Information Technology Continuance Intention: A Systematic Literature Review

Information Technology Continuance Intention: A Systematic Literature Review

Ali Nabavi (Department of Industrial Management, Allameh Tabataba'i University, Tehran, Iran), Mohammad Taghi Taghavi-Fard (Department of Industrial Management, Allameh Tabataba'i University, Tehran, Iran), Payam Hanafizadeh (Department of Industrial Management, Allameh Tabataba'i University, Tehran, Iran) and Mohammad Reza Taghva (Department of Industrial Management, Allameh Tabataba'i University, Tehran, Iran)
Copyright: © 2016 |Pages: 38
DOI: 10.4018/IJEBR.2016010104
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Abstract

This article provides a systematic review of 191 research articles published on the Information Technology (IT) continuance intention between 2001 and 2014. The IT continuance intention literature was analyzed based on a series of dimensions including year of publication, journal, country, author, research methods, type of respondents, the theories and theoretical constructs utilized, and the contexts and technologies examined. Findings suggest that interest in the topic of IT continuance intention has been increasing steadily in recent years, and becomes an emerging area for academic research into the future. In order to improve research in IT continuance intention, future researchers could apply greater use of the theoretical and methodological approaches such as qualitative methods to investigate the continuance intention of information technology.
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Introduction

The expansion of IT technologies has been influential on all areas of human life. Benefits from IT investment are only realized through sustained usage, rather than initial acceptance (Bhattacherjee, 2001b; Kim & Son, 2009). Users’ post-adoption behaviors have emerged as a key topic in recent IT researches (Bhattacherjee, 2001b; Bhattacherjee & Premkumar, 2004). Continuance intention describes the user’s decision to carry on using a specific IT that an individual has already been using. So, this subject is different from the user’s first-time usage of the IT. Understanding the reasons for users’ continuance in the use of an IT is critical for the long-term viability and the eventual success of the newly born means of IT (Bhattacherjee, 2001b). It turns out to be retaining existing users is considerably more cost-effective than attracting fresh users. This is especially true in services, wherein the continuous participation of users is vital for realization of desired goals. Therefore, designing strategies on continuously attracting user retention is one of the critical and general questions in IT global market (Zhang, Zhang, Ordóñez de Pablos, & Sun, 2014).

Over the last three decades, the amount of research works within the adoption umbrella has been vigorous (Hoehle, Scornavacca, & Huff, 2012; Song & Walden, 2007; Taufique & Shahriar, 2013). Although in the past a great deal of researches were devoted to understanding individuals’ acceptance of a new IT application, but recent literatures have been more dedicated to individuals’ behaviors at the post-adoption stages among both researchers and practitioners (Gerpott, 2011; Lee, 2010; Lin, 2012; Lu, 2014; Roca, Chiu, & Martínez, 2006; Tsai, Chien, & Tsai, 2014; Venkatesh, Thong, Chan, Hu, & Brown, 2011; Wu & Zhang, 2014; Yuan, Liu, Yao, & Liu, 2014; Zheng, Zhao, & Stylianou, 2013). Ortiz de Guinea and Markus (2009) describe post-adoption as “one of the most welcome developments in recent Information Systems (IS)”. However, our shared understanding of post-adoption use behaviors is still at its early stage of development (Jasperson, Carter, & Zmud, 2005).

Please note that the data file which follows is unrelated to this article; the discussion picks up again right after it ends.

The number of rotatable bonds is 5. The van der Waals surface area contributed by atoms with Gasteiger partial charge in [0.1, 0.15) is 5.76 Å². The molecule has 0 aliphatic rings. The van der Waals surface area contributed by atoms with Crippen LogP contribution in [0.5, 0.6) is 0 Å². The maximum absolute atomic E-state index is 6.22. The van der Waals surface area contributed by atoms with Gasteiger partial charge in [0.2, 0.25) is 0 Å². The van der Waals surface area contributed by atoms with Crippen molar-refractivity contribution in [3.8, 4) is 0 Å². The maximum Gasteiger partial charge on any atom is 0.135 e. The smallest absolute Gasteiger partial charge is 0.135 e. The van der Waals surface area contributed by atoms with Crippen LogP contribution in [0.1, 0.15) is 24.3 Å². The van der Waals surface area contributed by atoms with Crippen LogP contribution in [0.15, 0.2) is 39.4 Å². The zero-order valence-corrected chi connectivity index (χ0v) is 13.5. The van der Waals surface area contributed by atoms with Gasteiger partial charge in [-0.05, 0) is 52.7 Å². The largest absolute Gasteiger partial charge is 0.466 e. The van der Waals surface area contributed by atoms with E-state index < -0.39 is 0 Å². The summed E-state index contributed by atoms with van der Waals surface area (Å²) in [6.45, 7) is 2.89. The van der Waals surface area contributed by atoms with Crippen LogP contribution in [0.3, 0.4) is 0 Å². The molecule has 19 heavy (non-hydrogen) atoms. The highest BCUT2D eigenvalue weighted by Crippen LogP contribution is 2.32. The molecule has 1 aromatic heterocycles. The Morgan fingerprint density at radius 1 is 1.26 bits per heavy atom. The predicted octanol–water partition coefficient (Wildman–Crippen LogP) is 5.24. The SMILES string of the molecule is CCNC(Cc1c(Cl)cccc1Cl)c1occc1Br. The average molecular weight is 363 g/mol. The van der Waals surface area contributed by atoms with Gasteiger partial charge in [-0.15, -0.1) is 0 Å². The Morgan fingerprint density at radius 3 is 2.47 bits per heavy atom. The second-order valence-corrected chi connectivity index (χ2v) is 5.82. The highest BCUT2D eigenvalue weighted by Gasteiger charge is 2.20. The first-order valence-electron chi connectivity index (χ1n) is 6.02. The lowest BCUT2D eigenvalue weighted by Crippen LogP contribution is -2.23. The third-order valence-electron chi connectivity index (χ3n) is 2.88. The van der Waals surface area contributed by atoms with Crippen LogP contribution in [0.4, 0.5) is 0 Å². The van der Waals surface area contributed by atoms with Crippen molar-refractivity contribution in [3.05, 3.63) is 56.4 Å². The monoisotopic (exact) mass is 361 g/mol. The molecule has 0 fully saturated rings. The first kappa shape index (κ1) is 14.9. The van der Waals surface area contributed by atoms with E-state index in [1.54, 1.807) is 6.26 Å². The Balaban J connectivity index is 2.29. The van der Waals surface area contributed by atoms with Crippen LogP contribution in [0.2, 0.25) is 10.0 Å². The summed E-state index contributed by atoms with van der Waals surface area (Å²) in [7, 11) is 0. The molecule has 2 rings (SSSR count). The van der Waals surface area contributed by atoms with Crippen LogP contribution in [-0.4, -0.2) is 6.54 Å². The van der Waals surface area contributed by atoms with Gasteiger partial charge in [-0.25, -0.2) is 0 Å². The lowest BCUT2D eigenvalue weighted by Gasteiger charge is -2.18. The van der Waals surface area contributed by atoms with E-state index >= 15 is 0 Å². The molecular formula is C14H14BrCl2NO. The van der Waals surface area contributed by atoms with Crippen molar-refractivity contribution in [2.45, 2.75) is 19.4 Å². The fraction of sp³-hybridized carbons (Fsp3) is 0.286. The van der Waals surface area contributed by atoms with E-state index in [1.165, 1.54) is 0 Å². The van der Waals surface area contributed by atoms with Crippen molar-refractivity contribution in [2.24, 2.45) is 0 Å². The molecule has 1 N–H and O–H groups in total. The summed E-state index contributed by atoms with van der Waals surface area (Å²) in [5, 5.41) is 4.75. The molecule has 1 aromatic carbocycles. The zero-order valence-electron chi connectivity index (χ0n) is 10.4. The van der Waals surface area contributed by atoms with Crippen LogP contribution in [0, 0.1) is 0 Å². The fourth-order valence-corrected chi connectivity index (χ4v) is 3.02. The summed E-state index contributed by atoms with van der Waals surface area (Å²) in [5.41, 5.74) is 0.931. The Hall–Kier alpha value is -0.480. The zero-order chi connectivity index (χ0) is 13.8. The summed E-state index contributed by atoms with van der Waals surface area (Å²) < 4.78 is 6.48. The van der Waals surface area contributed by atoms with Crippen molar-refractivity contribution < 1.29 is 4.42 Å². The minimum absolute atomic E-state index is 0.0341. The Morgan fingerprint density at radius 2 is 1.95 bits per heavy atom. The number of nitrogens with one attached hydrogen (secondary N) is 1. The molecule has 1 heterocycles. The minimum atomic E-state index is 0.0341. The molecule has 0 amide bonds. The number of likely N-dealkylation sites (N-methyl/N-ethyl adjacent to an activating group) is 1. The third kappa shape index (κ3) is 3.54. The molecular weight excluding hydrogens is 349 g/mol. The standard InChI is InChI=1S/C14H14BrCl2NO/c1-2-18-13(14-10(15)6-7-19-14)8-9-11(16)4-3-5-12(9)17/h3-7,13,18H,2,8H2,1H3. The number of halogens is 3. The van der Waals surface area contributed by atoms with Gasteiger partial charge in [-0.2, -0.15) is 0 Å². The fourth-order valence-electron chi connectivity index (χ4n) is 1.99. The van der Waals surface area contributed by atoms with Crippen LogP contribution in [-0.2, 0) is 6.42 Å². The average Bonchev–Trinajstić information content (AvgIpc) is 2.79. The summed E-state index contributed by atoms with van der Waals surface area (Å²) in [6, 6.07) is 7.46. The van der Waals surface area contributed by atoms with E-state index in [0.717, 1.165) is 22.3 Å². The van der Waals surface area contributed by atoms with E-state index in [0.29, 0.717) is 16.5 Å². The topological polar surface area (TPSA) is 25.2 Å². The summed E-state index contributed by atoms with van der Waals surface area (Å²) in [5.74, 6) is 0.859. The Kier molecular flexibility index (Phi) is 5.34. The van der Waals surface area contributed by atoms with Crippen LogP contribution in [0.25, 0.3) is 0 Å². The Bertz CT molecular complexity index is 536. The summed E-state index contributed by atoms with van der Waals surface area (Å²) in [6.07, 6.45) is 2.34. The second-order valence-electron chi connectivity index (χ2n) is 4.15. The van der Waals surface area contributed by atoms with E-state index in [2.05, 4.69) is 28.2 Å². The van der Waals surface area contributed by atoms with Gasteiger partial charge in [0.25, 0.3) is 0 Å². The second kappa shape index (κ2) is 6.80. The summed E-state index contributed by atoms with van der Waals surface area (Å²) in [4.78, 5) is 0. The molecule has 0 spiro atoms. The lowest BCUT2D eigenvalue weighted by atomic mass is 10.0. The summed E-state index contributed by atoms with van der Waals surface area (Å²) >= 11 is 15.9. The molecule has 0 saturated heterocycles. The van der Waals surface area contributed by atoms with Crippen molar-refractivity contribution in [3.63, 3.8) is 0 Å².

A growing body of research has been developed to understand the continuance intention of IT which is an important research domain in the IS academia and we rarely come across a comprehensive article review on IT continuance intention. It is appropriate to review the existing body of knowledge in this area for two major causes; first, researchers may benefit from this study because we review researches across continuance intention of IT spanning over 13 years and we believe that this article is one of the first comprehensive articles in reviewing IT continuance intention literature systematically. This provides a comprehensive picture because users are influenced by various factors when using different IT services in post-adoption stage. We focus our attention to the methodologies used and theoretical frameworks employed to study IT continuance intention over the last decade. Second, practitioners could be benefitted by understanding key factors that determine the continuance intention of diverse range of technologies among customers, as retaining existing customers is a crucial feature of successful service providers.

According to Fink’s (2005) systematic literature review (SLR) represent: “a systematic, explicit, and reproducible method for identifying, evaluating, and synthesizing the existing body of completed and recorded work produced by researchers, scholars, and practitioners.” In a SLR the most important aspects of the accomplished researchers must be investigated, and useful information and statistics must be extracted (Jula, Sundararajan, & Othman, 2014). This paper, therefore, seeks to contribute to the understanding of IT continuance intention by undertaking a SLR of IT continuance intention.

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